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Help wanted: Merrill Field needs a new manager

Alaska Dispatch
Eric Adams photo

It's been around since 1930 and is built atop an old landfill. Snowberms are known to accumulate around it in winter time, lending its prime Anchorage real estate a sort of otherness, a little city within a city, kept separate from the menagerie of strip malls, strip clubs and condo developments that have sprung up around it.

Merrill Field, one of the largest General Aviation airports in Alaska and the United States, needs a new manager. And according to the Municipality of Anchorage, which owns and operates the airport, the right candidate will be well rewarded to the tune of nearly $100,000 in annual salary, along with benefits.

Alaskan aviation nuts -- and there's an army of you out there -- take note. Here's what you need to know in order to qualify for the position of Merrill Field manager:

The Merrill Field Manager plans, organizes, and directs the functions of the Merrill Field Airport to meet service demands and revenue requirements. Directs the daily operation and maintenance of the airport, and ensures that goals and objectives are met. Provides supervision for subordinate personnel. Ensures that airport programs and operations meet adequate standards of safety in accordance with applicable FAA regulations. Directs airport land acquisition and management policies. Coordinates with State and Federal agencies on matters pertaining to air space, improvement projects, safety, and project financing issues. Formulates long and short term strategic plans for airport capital improvements. Develops methods to improve efficiency of airport operations.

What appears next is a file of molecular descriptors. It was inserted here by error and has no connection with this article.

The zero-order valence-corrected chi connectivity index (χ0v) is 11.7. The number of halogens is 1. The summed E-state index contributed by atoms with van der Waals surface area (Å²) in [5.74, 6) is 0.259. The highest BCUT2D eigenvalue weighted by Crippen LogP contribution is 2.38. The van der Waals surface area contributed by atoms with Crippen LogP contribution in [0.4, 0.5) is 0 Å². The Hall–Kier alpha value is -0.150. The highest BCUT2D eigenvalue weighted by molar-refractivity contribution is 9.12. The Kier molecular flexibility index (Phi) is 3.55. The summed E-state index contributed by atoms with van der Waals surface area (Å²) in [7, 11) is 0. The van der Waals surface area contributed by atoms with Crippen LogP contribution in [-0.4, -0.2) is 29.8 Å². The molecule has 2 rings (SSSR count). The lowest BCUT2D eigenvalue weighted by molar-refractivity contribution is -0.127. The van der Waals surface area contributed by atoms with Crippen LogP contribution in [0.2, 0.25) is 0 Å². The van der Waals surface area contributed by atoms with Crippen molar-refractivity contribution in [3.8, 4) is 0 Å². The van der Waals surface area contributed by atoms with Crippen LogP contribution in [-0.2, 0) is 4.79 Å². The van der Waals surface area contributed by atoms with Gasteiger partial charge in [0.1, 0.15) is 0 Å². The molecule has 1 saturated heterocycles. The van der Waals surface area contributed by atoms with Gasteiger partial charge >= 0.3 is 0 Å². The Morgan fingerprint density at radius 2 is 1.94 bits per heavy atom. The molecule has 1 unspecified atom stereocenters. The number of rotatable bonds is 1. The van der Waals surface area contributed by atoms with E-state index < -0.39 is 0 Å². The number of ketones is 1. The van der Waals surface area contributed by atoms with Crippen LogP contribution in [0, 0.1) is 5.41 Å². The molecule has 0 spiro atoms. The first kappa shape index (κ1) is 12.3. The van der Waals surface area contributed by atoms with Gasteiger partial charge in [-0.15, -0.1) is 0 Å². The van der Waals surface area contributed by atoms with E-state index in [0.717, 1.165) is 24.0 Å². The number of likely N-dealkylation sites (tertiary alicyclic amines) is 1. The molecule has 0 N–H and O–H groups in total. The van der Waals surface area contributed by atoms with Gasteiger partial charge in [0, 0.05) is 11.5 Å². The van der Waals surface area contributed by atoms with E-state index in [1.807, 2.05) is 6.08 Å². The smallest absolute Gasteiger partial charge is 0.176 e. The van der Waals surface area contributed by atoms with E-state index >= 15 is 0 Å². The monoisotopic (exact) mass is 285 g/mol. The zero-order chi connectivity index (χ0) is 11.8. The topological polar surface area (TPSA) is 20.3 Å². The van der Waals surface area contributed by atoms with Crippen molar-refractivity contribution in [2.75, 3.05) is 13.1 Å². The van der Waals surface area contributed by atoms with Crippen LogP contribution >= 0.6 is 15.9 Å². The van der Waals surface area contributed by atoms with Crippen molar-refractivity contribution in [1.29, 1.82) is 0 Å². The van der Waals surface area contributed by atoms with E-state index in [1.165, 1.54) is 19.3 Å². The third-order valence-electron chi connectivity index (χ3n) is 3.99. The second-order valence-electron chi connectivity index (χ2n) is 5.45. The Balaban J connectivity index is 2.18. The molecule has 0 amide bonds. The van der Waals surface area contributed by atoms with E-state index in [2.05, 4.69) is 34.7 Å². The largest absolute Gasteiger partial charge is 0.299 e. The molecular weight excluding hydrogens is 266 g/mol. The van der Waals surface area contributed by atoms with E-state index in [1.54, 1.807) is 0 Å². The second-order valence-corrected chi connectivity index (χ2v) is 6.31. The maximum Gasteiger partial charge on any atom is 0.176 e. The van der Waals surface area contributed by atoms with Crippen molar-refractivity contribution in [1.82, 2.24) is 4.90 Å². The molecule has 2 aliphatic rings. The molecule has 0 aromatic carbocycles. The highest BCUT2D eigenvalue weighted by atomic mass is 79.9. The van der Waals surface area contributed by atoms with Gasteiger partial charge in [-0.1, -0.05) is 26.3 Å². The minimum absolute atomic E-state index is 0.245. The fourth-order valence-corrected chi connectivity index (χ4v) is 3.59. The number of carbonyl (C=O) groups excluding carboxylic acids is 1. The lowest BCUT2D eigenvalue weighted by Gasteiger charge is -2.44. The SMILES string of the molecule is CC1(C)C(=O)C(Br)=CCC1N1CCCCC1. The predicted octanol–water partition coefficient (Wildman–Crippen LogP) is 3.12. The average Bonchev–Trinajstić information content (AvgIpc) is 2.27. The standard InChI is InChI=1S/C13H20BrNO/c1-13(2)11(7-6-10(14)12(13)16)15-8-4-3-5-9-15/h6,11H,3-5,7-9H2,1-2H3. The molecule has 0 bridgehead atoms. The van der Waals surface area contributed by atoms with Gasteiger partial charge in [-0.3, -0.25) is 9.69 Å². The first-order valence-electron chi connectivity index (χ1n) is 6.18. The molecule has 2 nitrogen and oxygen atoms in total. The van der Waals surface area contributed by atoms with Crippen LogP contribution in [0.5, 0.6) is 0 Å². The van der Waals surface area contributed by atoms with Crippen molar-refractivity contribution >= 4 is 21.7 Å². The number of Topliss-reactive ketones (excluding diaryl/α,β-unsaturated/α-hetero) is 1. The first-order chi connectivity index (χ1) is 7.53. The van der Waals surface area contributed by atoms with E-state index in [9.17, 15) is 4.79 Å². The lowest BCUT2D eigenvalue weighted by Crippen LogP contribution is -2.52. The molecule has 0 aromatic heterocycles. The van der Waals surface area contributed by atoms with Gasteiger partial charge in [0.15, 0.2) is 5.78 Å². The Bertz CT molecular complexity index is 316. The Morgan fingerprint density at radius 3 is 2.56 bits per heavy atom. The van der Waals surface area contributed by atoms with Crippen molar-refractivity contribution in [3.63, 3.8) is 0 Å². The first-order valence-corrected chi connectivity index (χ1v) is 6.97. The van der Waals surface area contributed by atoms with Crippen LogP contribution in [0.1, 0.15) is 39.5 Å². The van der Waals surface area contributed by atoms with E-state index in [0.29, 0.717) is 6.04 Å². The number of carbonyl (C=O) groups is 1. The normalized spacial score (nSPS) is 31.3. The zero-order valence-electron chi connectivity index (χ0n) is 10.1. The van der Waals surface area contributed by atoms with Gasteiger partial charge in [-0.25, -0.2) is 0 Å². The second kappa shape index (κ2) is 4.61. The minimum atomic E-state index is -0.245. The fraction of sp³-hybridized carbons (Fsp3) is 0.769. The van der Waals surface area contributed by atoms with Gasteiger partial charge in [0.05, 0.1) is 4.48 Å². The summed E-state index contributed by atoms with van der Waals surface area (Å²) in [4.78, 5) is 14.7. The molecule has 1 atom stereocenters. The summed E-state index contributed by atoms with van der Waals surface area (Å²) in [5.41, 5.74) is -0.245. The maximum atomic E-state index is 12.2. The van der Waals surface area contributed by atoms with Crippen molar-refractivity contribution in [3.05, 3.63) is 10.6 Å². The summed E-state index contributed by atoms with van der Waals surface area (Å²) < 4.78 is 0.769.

Merrill Field is home to the University of Alaska Anchorage school for aviation technology as well as a couple of flight schools, air taxi service operators, private businesses (like this publication) and legions of very large, menacing ravens come wintertime.

It's an "executive" position with the municipality, meaning you'll serve at the pleasure of Anchorage Mayor Dan Sullivan. The "supplemental questions" for the position are interesting revealing, and appear to weight the position toward applicants with years and years of middle management experience. Find out more here.